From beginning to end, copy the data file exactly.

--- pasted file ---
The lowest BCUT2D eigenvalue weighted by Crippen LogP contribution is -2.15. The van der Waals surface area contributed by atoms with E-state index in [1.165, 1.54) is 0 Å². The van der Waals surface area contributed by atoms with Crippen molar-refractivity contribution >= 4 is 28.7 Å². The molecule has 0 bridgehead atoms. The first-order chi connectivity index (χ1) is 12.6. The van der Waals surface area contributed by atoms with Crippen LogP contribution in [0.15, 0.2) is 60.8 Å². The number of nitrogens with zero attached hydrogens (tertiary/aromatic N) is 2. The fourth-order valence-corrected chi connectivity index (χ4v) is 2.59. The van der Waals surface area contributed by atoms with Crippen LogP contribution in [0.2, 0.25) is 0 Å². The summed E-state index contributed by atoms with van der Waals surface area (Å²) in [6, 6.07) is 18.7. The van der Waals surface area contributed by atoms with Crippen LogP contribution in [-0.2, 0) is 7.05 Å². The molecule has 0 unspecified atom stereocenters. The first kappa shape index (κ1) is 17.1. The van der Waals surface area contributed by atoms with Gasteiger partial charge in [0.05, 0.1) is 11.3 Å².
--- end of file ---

The lowest BCUT2D eigenvalue weighted by Crippen LogP contribution is -2.15. The van der Waals surface area contributed by atoms with E-state index in [1.165, 1.54) is 0 Å². The van der Waals surface area contributed by atoms with Crippen molar-refractivity contribution >= 4 is 28.7 Å². The molecule has 0 bridgehead atoms. The first-order chi connectivity index (χ1) is 12.6. The van der Waals surface area contributed by atoms with Crippen LogP contribution in [0.15, 0.2) is 60.8 Å². The number of nitrogens with zero attached hydrogens (tertiary/aromatic N) is 2. The fourth-order valence-corrected chi connectivity index (χ4v) is 2.59. The van der Waals surface area contributed by atoms with Crippen LogP contribution in [0.2, 0.25) is 0 Å². The summed E-state index contributed by atoms with van der Waals surface area (Å²) in [6, 6.07) is 18.7. The van der Waals surface area contributed by atoms with Crippen LogP contribution in [-0.2, 0) is 7.05 Å². The molecule has 0 unspecified atom stereocenters. The first kappa shape index (κ1) is 17.1. The van der Waals surface area contributed by atoms with Gasteiger partial charge in [0.05, 0.1) is 11.3 Å².